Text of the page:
The auto maker has spent more than €500 million to modernize and upgrade the car plant. In total, it is investing more than €675 million in the Craiova engine- and vehicle-manufacturing complex.
B-Max passes through Ford Romainia’s “class-leading” paint shop.
VIENNA – Volume output of’s all-new B-Max multipurpose vehicle begins at its Craiova, Romania, plant this week after several years of postponement.
The all-new B-Max, which goes on sale across Europe later this year, will be built exclusively at the Craiova facility, making the MPV the firstcar to be fully produced in Romania.
Up to now, the Craiova plant has assembled Ford Transit Connect vans with parts sourced from Turkey.
“Volume vehicle and engine production at Craiova brings a new level of sophisticated manufacturing to Eastern Europe,” John Fleming, Ford’s executive vice president-Global Manufacturing and Labor Affairs, says in a statement.
“Craiova is today one of the most competitive and modern production sites in Ford’s global manufacturing footprint and, indeed, in the global auto industry as a whole, with cutting-edge facilities like its class-leading paint shop.”
Ford has spent more than €500 million ($650 million) to modernize and upgrade the car plant. In total, it is investing more than €675 million ($875 million) in the Craiova engine- and vehicle-manufacturing complex.
Plans call for the production of 60,000 cars this year and 105,000 units in 2013, Ford Romania President Jan Gijsen told local media earlier this year. The auto maker plans to produce a second Ford model in Romania as well.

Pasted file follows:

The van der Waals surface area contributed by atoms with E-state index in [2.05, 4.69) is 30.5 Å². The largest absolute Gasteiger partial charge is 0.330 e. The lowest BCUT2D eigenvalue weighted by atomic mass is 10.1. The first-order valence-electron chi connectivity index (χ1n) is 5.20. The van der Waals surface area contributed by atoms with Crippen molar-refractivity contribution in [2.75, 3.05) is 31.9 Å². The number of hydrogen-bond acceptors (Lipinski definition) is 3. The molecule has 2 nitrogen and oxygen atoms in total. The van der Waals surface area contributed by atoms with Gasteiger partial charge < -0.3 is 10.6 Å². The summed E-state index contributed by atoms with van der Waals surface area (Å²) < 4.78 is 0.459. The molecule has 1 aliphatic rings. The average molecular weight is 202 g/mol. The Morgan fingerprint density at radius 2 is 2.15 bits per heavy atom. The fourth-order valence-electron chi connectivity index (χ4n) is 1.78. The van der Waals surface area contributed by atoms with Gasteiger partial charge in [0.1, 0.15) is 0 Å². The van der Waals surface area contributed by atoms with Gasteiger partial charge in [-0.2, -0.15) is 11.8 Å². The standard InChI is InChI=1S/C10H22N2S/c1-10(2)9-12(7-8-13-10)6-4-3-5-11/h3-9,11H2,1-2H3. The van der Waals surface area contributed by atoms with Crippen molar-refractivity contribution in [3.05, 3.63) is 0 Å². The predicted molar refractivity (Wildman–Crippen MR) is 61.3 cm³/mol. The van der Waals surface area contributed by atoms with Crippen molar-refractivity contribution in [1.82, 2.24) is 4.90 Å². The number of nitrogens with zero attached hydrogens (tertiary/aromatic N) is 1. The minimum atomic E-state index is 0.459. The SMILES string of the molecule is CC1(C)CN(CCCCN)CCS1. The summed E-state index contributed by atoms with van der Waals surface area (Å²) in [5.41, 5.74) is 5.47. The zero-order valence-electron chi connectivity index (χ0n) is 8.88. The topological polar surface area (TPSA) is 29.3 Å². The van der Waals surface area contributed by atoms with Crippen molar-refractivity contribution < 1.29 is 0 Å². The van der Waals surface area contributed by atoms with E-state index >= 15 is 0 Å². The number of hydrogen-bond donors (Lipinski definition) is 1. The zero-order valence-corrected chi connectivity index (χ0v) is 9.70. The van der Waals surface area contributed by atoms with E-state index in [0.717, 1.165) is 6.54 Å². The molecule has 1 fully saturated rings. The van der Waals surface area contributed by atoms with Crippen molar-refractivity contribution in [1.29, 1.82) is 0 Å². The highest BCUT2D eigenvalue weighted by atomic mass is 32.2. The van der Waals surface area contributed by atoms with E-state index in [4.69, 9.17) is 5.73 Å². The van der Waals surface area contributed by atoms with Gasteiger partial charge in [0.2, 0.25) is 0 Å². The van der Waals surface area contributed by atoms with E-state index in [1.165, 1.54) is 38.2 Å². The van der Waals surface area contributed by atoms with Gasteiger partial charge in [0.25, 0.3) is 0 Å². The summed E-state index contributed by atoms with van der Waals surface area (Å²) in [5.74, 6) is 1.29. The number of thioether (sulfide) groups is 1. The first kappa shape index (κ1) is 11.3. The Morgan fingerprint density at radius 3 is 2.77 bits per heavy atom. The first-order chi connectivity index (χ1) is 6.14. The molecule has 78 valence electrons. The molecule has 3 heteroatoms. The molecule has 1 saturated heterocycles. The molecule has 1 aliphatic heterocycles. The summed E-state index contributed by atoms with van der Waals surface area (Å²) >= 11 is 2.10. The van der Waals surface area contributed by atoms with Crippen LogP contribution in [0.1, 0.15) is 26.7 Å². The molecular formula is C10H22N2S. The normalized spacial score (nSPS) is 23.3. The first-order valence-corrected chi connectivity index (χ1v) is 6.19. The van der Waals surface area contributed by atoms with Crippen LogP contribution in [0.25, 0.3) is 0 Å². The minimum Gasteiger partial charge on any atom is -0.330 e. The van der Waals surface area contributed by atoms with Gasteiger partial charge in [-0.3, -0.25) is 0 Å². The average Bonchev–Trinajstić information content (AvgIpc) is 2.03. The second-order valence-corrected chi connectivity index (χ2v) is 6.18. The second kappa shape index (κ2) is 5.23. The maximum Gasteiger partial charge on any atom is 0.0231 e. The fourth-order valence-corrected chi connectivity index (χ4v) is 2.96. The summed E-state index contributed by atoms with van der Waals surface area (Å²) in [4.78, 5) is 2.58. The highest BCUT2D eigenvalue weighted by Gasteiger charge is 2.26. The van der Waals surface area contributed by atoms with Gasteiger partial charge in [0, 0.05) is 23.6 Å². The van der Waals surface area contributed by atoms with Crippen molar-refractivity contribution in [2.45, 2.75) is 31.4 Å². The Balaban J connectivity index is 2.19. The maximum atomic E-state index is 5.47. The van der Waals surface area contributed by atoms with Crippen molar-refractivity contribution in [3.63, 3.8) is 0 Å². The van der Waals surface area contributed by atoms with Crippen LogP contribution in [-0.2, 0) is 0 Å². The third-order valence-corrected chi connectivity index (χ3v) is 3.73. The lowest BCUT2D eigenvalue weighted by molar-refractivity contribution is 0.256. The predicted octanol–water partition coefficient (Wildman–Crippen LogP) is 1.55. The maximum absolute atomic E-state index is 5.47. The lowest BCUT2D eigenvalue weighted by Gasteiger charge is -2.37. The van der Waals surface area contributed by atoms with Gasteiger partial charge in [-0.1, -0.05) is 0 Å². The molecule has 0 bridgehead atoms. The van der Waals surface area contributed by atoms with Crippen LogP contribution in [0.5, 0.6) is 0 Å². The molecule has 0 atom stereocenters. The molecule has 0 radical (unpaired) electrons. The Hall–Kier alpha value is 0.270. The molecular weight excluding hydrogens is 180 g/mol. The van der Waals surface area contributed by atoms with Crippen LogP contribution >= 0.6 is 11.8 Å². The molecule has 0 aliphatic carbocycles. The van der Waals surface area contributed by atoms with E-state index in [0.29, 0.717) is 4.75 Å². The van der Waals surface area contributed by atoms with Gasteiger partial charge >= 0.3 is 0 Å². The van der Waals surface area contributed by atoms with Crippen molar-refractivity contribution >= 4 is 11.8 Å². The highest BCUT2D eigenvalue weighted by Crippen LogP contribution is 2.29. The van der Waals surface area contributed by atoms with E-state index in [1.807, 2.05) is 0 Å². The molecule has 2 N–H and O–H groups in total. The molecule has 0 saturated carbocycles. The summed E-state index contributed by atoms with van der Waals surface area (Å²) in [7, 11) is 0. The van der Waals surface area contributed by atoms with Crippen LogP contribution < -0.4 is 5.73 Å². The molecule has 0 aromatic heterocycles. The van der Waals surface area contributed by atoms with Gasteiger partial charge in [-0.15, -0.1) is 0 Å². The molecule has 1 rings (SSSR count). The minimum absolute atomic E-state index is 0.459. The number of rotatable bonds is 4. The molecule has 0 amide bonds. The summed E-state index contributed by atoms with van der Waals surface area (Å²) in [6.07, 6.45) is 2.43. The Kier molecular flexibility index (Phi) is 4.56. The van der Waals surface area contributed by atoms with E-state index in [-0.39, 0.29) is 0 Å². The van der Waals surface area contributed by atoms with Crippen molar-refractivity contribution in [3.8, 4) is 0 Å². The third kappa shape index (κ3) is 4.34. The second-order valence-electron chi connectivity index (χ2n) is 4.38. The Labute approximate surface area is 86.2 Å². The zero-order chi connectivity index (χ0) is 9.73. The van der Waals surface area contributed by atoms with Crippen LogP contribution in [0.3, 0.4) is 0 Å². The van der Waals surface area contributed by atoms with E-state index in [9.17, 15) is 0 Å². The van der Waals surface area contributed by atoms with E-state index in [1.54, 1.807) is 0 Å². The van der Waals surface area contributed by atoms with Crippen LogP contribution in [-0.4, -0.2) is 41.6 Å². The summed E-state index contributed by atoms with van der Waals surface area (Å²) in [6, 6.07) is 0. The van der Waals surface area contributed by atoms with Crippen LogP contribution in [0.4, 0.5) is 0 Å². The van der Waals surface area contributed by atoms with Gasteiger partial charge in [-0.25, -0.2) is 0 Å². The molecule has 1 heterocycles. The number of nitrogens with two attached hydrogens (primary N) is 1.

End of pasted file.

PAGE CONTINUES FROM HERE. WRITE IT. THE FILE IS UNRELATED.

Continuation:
B-Max production follows the start of volume output of Ford’s 1.0L 3-cyl. EcoBoost gasoline engine. The auto maker confirms it will add a 1.5L gas engine at the plant early next year. No further details concerning the engine have been released.
Ford employs about 3,750 workers at the Craiova complex. The plant initially produced cars under the Olcit and Citroen brands starting in 1981, when it was a run by a joint venture between Romania’s Communist government (51%) and France’s Automobiles Citroen (49%).
After the phaseout of Citroen in the early 1990s, the cars were rebadged Oltenas. South Korea’s Daewoo Motors took over control of the factory in 1994, which continued to build Daewoo-badged cars even after the auto maker's collapase in 2008.
Ford took over the Craiova plant in March 2008 and launched assembly of the Transit Connect from semi-knocked-down kits in September 2009.
However, the auto maker had to postpone the production of the all-new B-Max in Romania, as well as engine output, until this year because of the global economic downturn.